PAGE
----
As I mature, I’m learning that multiple propositions can be true at the same time. That most issues aren’t either or. They’re usually both and. As I watched Baltimore burn both literally and figuratively, I devoured media coverage and social media responses. (I’m a Communication professor. It’s my job. Or something like that.)
From nearly everyone, I noticed either or thinking. Trying to blame one side or the other. Very little gray. Very little nuanced thought. But I believe the truth is far more complex than cable “news” commentators and social media “scholars” will have you believe. For example:
People in power shouldn’t oppress those without power. It’s morally wrong and disgusting. Rich, white, conservative, heterosexual, Christian men in the United States have created a system in which minorities feel compelled to lash out. And I’m not sure I blame them for lashing out. As Jen Johnson wrote earlier today, I get upset when something petty doesn’t go my way amidst a lifetime of privilege. Imagine how angry I’d be if the entire system was designed to work against me! It’s pretty easy sitting on top of the mountain. Imagine spending your entire life (and multiple generations) trying to claw your way up that mountain only to get knocked off over and over again?
Oppressed minorities shouldn’t break the law. There are better ways to overcome oppression. African Americans, women, gays and lesbians, Muslims, and various immigrants have all been oppressed in this country. Rich, white, conservative, heterosexual, Christian men have traditionally been equal-opportunity oppressors. But not everyone turns to crime. Many get educated, work hard, and inch their way to the top (or as close to the top as the rich, white folks on the mountain’s peak will allow them). It will always be easier for some than others, but purposeless crime is never the answer.
Police officers shouldn’t target oppressed minorities with deadly force. Breaking the law doesn’t automatically equal a death sentence in this country. I would never want to be a cop. The job seems incredibly dangerous and shockingly thankless. I have no idea how it would feel to deal with criminals on a daily basis, many of whom want to kill you. Most cops are good human beings who do their jobs well, but police should never shoot a man in the back as he’s running away, or illegally put a suspect in a choke hold, or break a man’s spine while he’s in custody, and on and on. It shouldn’t happen. It’s not okay. And no, criminals don’t deserve it. In fact, we’re all criminals. If you speed, you’ve broken the law. If you get shot by the cop who pulled you over for speeding, you didn’t deserve to die. You weren’t asking for it. Punishment should always fit the crime.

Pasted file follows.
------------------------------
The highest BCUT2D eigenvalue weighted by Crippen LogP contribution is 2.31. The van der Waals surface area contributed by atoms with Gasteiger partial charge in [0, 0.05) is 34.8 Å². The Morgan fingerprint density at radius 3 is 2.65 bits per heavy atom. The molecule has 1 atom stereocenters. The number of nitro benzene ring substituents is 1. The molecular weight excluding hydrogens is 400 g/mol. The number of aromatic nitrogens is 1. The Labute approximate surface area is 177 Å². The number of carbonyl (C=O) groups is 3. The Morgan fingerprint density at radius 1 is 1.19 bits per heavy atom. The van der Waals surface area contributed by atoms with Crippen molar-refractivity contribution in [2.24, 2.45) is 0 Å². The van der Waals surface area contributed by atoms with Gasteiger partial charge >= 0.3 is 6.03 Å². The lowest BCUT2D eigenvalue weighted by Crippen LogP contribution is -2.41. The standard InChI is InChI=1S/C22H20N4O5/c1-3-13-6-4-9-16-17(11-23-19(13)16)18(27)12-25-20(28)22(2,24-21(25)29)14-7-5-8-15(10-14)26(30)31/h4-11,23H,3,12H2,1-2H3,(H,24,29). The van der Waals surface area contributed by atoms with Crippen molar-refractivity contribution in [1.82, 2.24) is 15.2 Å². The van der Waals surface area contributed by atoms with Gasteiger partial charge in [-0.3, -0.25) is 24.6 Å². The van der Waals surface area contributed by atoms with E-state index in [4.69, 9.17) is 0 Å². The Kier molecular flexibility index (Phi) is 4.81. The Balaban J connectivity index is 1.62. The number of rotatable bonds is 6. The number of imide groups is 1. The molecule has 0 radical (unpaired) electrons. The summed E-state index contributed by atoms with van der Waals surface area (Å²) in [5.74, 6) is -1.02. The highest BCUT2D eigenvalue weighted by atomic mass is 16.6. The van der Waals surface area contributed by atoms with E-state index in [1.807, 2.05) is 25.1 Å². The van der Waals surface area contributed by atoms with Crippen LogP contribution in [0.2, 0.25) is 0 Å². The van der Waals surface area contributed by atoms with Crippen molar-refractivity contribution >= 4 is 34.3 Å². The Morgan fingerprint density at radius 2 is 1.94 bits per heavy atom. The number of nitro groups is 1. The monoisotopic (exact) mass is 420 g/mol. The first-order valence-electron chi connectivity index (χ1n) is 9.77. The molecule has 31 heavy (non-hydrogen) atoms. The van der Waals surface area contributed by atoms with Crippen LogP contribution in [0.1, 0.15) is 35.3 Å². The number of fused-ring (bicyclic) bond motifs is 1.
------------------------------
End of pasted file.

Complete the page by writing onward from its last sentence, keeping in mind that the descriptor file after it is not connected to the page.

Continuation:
There’s a fine line between protesting and rioting, but no one should ever loot, especially when that looting only damages your own community. There is no excuse or justification for members of a community destroying the small businesses in that community. None. Zero. Hardworking black men and women are losing their livelihoods in Baltimore because looters are reacting without purpose or reason. It breaks my heart to see it.
Media coverage is designed to attract viewers and generate advertising revenue. It’s all biased, all distorted, all designed to exploit victims. I watched coverage on CNN and Fox News last night and wanted to puke.
All of those are true, right? Only shouting one truth while ignoring the others doesn’t help. It only divides, angers, and creates more problems.
Where are the thoughtful people? Where are the people who aren’t manipulating others in order to position their political party for the 2016 presidential election? Where are the people who desire real change? Real equality? Where are the people who actually give a shit about other human beings, instead of just playing a game to further their own “brand?” We need those people to step up. To dialogue. To take thoughtful action. To make the world a better place for every human being, regardless of nationality, race, gender, sexual orientation, or religion.
Photo (Flickr CC) by joy garnett